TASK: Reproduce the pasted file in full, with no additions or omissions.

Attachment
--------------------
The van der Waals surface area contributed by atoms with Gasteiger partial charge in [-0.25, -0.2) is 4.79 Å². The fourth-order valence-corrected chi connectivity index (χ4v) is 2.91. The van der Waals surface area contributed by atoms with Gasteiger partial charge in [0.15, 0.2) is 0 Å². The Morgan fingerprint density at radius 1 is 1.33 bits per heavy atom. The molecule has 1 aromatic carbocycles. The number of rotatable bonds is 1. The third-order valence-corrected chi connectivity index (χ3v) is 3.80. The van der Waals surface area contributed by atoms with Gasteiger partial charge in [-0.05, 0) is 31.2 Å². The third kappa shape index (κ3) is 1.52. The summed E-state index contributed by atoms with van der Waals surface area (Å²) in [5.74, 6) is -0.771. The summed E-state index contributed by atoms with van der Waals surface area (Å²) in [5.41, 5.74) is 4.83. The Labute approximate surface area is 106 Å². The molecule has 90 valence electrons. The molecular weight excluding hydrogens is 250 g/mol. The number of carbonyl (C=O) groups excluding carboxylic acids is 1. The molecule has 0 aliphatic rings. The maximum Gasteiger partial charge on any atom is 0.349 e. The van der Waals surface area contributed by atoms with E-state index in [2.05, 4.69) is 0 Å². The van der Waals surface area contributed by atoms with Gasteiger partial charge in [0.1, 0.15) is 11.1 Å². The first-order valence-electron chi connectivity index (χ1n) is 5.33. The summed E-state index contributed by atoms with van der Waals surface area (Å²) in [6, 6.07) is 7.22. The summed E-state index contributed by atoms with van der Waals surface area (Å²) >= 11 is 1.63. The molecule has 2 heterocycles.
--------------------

The van der Waals surface area contributed by atoms with Gasteiger partial charge in [-0.25, -0.2) is 4.79 Å². The fourth-order valence-corrected chi connectivity index (χ4v) is 2.91. The van der Waals surface area contributed by atoms with Gasteiger partial charge in [0.15, 0.2) is 0 Å². The Morgan fingerprint density at radius 1 is 1.33 bits per heavy atom. The molecule has 1 aromatic carbocycles. The number of rotatable bonds is 1. The third-order valence-corrected chi connectivity index (χ3v) is 3.80. The van der Waals surface area contributed by atoms with Gasteiger partial charge in [-0.05, 0) is 31.2 Å². The third kappa shape index (κ3) is 1.52. The summed E-state index contributed by atoms with van der Waals surface area (Å²) in [5.74, 6) is -0.771. The summed E-state index contributed by atoms with van der Waals surface area (Å²) in [5.41, 5.74) is 4.83. The Labute approximate surface area is 106 Å². The molecule has 90 valence electrons. The molecular weight excluding hydrogens is 250 g/mol. The number of carbonyl (C=O) groups excluding carboxylic acids is 1. The molecule has 0 aliphatic rings. The maximum Gasteiger partial charge on any atom is 0.349 e. The van der Waals surface area contributed by atoms with E-state index in [2.05, 4.69) is 0 Å². The van der Waals surface area contributed by atoms with Gasteiger partial charge in [0.1, 0.15) is 11.1 Å². The first-order valence-electron chi connectivity index (χ1n) is 5.33. The summed E-state index contributed by atoms with van der Waals surface area (Å²) in [6, 6.07) is 7.22. The summed E-state index contributed by atoms with van der Waals surface area (Å²) >= 11 is 1.63. The molecule has 2 heterocycles.